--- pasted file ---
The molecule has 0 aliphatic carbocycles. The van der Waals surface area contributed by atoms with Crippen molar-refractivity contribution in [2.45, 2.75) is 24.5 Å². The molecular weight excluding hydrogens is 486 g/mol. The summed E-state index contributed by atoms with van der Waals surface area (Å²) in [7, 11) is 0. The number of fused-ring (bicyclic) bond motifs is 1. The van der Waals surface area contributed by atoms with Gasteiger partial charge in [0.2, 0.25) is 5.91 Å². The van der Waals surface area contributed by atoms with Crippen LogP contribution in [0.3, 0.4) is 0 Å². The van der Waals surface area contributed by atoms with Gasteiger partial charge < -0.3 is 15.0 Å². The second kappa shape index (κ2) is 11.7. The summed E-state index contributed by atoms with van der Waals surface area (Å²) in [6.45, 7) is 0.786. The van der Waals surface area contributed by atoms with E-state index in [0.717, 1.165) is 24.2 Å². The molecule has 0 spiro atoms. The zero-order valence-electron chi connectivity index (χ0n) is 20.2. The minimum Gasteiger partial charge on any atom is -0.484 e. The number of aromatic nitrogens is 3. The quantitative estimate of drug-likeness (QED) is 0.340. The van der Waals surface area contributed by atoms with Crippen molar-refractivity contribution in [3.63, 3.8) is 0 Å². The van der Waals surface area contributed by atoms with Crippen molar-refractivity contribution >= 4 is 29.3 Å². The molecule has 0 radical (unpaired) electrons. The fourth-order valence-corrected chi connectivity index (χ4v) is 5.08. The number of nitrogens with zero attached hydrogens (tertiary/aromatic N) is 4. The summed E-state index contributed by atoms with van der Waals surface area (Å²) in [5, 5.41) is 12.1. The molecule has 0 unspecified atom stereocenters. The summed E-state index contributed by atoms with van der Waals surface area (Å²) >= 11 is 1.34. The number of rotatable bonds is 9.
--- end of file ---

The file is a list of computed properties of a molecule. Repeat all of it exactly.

The molecule has 0 aliphatic carbocycles. The van der Waals surface area contributed by atoms with Crippen molar-refractivity contribution in [2.45, 2.75) is 24.5 Å². The molecular weight excluding hydrogens is 486 g/mol. The summed E-state index contributed by atoms with van der Waals surface area (Å²) in [7, 11) is 0. The number of fused-ring (bicyclic) bond motifs is 1. The van der Waals surface area contributed by atoms with Gasteiger partial charge in [0.2, 0.25) is 5.91 Å². The van der Waals surface area contributed by atoms with Crippen LogP contribution in [0.3, 0.4) is 0 Å². The van der Waals surface area contributed by atoms with Gasteiger partial charge < -0.3 is 15.0 Å². The second kappa shape index (κ2) is 11.7. The summed E-state index contributed by atoms with van der Waals surface area (Å²) in [6.45, 7) is 0.786. The van der Waals surface area contributed by atoms with E-state index in [0.717, 1.165) is 24.2 Å². The molecule has 0 spiro atoms. The zero-order valence-electron chi connectivity index (χ0n) is 20.2. The minimum Gasteiger partial charge on any atom is -0.484 e. The number of aromatic nitrogens is 3. The quantitative estimate of drug-likeness (QED) is 0.340. The van der Waals surface area contributed by atoms with Crippen molar-refractivity contribution in [3.63, 3.8) is 0 Å². The van der Waals surface area contributed by atoms with Crippen molar-refractivity contribution >= 4 is 29.3 Å². The molecule has 0 radical (unpaired) electrons. The fourth-order valence-corrected chi connectivity index (χ4v) is 5.08. The number of nitrogens with zero attached hydrogens (tertiary/aromatic N) is 4. The summed E-state index contributed by atoms with van der Waals surface area (Å²) in [5, 5.41) is 12.1. The molecule has 0 unspecified atom stereocenters. The summed E-state index contributed by atoms with van der Waals surface area (Å²) >= 11 is 1.34. The number of rotatable bonds is 9.